One last thing before we shut down the Journal for the night. The other day, I asked Ryan Zimmerman a simple question, something along the lines of “So, what do you think about Bryce Harper this spring?” Zimmerman responded with a response that was long, nuanced, thoughtful and, in my opinion, just about pitch-perfect. For someone with his perspective, it was fascinating.
I used part of his answer for a story about Harper in Tuesday’s paper. Including the whole thing was impossible for space reasons, so I wanted to put Zimmerman’s whole, unabridged answer here. It’s long, but I think you’ll enjoy it:
“I think Bryce is a very talented kid. Obviously, he’s a great baseball player. I think everyone recognizes that. I think he’s very misunderstood as a person. I would say part of that is his fault [chuckles] and part of that is – I don’t want to say the media’s fault, because the media is only doing their job. But when you’re as highly touted as he has been since he was 12 years old, no kid should be put through that at 12 years old. I know that’s how our society is now. They’re looking for the next LeBron James or the next A-Rod. People forget he’s 19 years old. He should be a freshman or a sophomore in college. What I always tell people is, just imagine yourself when you were 19 years old and what you were doing: probably getting black-out drunk at a frat party and then waking up the next day and having no responsibilities.* Compare that to what he goes through every day as a 19-year-old. Everyone is going to have some troubles dealing with it.
“I think Bryce is very confident, and I think that’s important in baseball. He lets some of that shine sometimes, maybe a little bit too much. Well, maybe not too much, because everyone is their own player. It kind of goes back to how we’re expected to act as professional baseball players, and I think he’ll learn. He’s really a good guy. He means no harm. He honestly just wants to play baseball, and he wants to be good, and he wants to help us win. If that means him tweeting fan questions every day and he hits .300, as long as he’s not doing anything malicious or anything stupid. …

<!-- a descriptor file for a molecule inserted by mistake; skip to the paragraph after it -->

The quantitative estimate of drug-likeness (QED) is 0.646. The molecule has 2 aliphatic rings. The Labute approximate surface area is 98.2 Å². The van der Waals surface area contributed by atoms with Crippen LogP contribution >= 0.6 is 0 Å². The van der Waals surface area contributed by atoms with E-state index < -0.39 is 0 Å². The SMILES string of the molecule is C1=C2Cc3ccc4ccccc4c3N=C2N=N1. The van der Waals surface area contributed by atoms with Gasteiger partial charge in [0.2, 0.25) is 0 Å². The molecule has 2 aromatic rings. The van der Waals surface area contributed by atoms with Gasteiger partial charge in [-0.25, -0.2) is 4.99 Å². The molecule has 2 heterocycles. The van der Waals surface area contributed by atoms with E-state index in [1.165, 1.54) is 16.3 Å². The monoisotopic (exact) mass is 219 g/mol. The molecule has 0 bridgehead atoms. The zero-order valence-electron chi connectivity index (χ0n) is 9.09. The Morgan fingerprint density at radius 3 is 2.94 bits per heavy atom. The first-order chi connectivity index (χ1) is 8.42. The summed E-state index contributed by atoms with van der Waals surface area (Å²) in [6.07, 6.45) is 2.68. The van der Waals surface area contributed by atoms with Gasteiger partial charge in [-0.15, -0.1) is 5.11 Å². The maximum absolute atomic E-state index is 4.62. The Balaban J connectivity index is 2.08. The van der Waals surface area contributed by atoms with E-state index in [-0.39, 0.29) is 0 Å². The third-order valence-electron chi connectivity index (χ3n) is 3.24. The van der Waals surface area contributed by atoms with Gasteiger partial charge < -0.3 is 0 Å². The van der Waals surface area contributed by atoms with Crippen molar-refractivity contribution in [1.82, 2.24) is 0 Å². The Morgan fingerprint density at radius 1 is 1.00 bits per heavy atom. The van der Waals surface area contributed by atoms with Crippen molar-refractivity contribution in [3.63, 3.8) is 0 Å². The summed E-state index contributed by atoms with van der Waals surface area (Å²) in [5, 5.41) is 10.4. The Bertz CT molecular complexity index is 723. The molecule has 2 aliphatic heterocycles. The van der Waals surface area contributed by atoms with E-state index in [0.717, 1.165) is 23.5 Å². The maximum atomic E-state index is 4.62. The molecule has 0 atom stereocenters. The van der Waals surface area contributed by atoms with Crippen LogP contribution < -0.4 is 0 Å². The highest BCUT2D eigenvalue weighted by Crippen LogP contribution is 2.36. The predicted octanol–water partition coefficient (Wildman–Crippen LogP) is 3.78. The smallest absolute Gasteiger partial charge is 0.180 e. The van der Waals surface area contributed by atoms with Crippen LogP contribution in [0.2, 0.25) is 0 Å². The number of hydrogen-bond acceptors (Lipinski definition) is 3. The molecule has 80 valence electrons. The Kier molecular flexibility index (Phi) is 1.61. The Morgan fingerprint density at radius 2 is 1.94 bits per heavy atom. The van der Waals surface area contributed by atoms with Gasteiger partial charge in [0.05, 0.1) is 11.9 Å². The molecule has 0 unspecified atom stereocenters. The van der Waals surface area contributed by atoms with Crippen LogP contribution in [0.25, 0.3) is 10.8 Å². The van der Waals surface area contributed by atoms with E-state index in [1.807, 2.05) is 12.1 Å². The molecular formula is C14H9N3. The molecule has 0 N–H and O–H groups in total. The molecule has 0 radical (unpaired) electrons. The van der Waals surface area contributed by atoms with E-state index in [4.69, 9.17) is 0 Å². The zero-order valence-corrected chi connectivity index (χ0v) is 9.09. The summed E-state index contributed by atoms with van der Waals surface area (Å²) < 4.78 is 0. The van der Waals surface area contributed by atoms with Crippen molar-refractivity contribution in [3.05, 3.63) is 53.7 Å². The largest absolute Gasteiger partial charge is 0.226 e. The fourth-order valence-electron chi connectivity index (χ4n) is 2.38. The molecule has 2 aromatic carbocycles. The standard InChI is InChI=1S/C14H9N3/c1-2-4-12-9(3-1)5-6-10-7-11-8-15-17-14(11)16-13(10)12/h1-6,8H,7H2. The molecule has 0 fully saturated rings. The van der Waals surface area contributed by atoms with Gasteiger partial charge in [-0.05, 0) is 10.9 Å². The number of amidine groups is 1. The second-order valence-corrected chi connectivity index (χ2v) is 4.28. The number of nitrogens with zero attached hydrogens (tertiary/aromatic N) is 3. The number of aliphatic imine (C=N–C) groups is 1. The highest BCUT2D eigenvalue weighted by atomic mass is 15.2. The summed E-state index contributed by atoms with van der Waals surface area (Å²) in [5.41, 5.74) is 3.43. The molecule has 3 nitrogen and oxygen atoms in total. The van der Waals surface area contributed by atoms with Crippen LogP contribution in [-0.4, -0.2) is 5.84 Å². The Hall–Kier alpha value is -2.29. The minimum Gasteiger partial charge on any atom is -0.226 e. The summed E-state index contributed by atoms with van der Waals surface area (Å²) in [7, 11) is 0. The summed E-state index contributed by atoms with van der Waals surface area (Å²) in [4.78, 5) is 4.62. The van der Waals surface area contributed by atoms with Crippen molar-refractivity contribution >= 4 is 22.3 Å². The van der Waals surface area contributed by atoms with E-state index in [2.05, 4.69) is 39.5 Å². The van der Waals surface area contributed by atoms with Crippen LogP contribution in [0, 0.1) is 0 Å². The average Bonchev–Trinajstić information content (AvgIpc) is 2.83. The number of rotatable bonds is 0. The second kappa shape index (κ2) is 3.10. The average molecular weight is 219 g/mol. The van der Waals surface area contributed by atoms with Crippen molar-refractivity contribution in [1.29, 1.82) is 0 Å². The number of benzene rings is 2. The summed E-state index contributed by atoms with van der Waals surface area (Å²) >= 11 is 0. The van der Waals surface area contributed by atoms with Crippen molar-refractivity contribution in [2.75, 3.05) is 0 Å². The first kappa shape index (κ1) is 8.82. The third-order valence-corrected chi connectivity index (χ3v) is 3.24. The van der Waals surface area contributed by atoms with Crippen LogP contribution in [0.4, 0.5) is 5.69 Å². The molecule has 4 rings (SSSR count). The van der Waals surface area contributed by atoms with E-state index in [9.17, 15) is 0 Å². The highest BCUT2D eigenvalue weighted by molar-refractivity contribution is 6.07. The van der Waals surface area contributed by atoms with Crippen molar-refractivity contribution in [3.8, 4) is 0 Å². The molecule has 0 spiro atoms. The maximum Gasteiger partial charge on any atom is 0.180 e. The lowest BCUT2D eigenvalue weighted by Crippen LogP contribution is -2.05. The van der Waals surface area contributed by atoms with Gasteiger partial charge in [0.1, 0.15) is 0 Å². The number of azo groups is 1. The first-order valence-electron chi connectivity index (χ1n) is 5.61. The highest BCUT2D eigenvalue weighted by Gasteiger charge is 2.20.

“Unfortunately, that is the new age of professional sports, I guess. I don’t have a Twitter. I don’t do Facebook stuff. But I’m 27 and he’s 19. He was born in the ’90s, and I was not born in the ’90s. That’s how it is now. It’s appealing to the fans. Fans will get to know him better than they’ve known other players in the past. The guys that I was brought up with, we were always taught to be kind of inclusive, not let people in. To a certain point, I like that. When I’m away from the field, I want to go to a restaurant, and I don’t want to Tweet and have people go to the restaurant. I don’t want everyone to know where I’m at. But it’s a different age. If that’s what makes him the player that he is, it comes all in a package. It’s kind of our job to help him along with that process, because to be 19 and have the pressure that he has, to be kind of thrown into the big leagues, things like that, he’s going to need some help. I think if we neglect him, it’s just as much our fault as it is his.
“When you’re 19, you’re not supposed to be mature. He’s got a lot to learn. He’s got a lot to go through. In our business, the only way that you learn and get more professional is to make mistakes and go through mistakes that we’ve already been through. I think people forget that. When you were or when you first came up, you did stuff that was probably stupid. You look back on it and you’re like, Why would I ever do that? You didn’t know. Unfortunately for him, every decision that he makes or everything that he does that’s controversial, it’s the lead in “SportsCenter.” For us, if it was controversial, people laughed at us and we went on in Single A. He’s on a tough stage to learn. You shouldn’t have to learn how to do that on a stage. But he’s good enough to be put on that stage, and it’s our job to help him with that.”
*How’d he know?